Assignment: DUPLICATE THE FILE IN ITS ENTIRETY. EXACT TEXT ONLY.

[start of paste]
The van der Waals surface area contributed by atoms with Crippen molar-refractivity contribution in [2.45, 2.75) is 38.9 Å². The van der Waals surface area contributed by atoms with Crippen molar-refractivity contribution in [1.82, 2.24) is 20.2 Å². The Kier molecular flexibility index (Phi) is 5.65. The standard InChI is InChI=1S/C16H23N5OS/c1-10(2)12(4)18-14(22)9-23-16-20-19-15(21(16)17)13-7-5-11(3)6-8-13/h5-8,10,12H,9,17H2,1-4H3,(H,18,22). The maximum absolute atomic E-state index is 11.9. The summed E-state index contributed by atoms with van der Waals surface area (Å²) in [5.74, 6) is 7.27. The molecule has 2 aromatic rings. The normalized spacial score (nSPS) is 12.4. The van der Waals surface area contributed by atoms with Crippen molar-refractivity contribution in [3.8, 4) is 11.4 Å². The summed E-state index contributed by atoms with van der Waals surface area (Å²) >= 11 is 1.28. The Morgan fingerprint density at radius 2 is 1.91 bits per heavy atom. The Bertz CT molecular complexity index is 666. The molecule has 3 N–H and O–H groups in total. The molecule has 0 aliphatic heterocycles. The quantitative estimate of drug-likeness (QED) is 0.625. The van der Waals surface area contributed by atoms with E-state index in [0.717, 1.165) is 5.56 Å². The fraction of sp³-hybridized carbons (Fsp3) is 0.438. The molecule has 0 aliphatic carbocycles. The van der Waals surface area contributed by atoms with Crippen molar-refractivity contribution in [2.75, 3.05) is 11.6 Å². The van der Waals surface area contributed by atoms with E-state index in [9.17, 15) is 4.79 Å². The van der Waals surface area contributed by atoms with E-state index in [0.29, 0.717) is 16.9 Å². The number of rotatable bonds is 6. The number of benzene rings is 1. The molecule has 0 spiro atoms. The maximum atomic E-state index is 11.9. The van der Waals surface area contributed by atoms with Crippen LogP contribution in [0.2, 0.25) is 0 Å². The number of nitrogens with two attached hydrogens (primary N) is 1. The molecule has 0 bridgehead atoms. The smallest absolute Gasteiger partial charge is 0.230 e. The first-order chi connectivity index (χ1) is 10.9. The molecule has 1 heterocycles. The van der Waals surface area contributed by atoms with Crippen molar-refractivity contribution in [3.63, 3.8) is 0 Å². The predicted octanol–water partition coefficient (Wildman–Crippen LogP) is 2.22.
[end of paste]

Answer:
The van der Waals surface area contributed by atoms with Crippen molar-refractivity contribution in [2.45, 2.75) is 38.9 Å². The van der Waals surface area contributed by atoms with Crippen molar-refractivity contribution in [1.82, 2.24) is 20.2 Å². The Kier molecular flexibility index (Phi) is 5.65. The standard InChI is InChI=1S/C16H23N5OS/c1-10(2)12(4)18-14(22)9-23-16-20-19-15(21(16)17)13-7-5-11(3)6-8-13/h5-8,10,12H,9,17H2,1-4H3,(H,18,22). The maximum absolute atomic E-state index is 11.9. The summed E-state index contributed by atoms with van der Waals surface area (Å²) in [5.74, 6) is 7.27. The molecule has 2 aromatic rings. The normalized spacial score (nSPS) is 12.4. The van der Waals surface area contributed by atoms with Crippen molar-refractivity contribution in [3.8, 4) is 11.4 Å². The summed E-state index contributed by atoms with van der Waals surface area (Å²) >= 11 is 1.28. The Morgan fingerprint density at radius 2 is 1.91 bits per heavy atom. The Bertz CT molecular complexity index is 666. The molecule has 3 N–H and O–H groups in total. The molecule has 0 aliphatic heterocycles. The quantitative estimate of drug-likeness (QED) is 0.625. The van der Waals surface area contributed by atoms with E-state index in [0.717, 1.165) is 5.56 Å². The fraction of sp³-hybridized carbons (Fsp3) is 0.438. The molecule has 0 aliphatic carbocycles. The van der Waals surface area contributed by atoms with Crippen molar-refractivity contribution in [2.75, 3.05) is 11.6 Å². The van der Waals surface area contributed by atoms with E-state index in [9.17, 15) is 4.79 Å². The van der Waals surface area contributed by atoms with E-state index in [0.29, 0.717) is 16.9 Å². The number of rotatable bonds is 6. The number of benzene rings is 1. The molecule has 0 spiro atoms. The maximum atomic E-state index is 11.9. The van der Waals surface area contributed by atoms with Crippen LogP contribution in [0.2, 0.25) is 0 Å². The number of nitrogens with two attached hydrogens (primary N) is 1. The molecule has 0 bridgehead atoms. The smallest absolute Gasteiger partial charge is 0.230 e. The first-order chi connectivity index (χ1) is 10.9. The molecule has 1 heterocycles. The van der Waals surface area contributed by atoms with Crippen molar-refractivity contribution in [3.63, 3.8) is 0 Å². The predicted octanol–water partition coefficient (Wildman–Crippen LogP) is 2.22.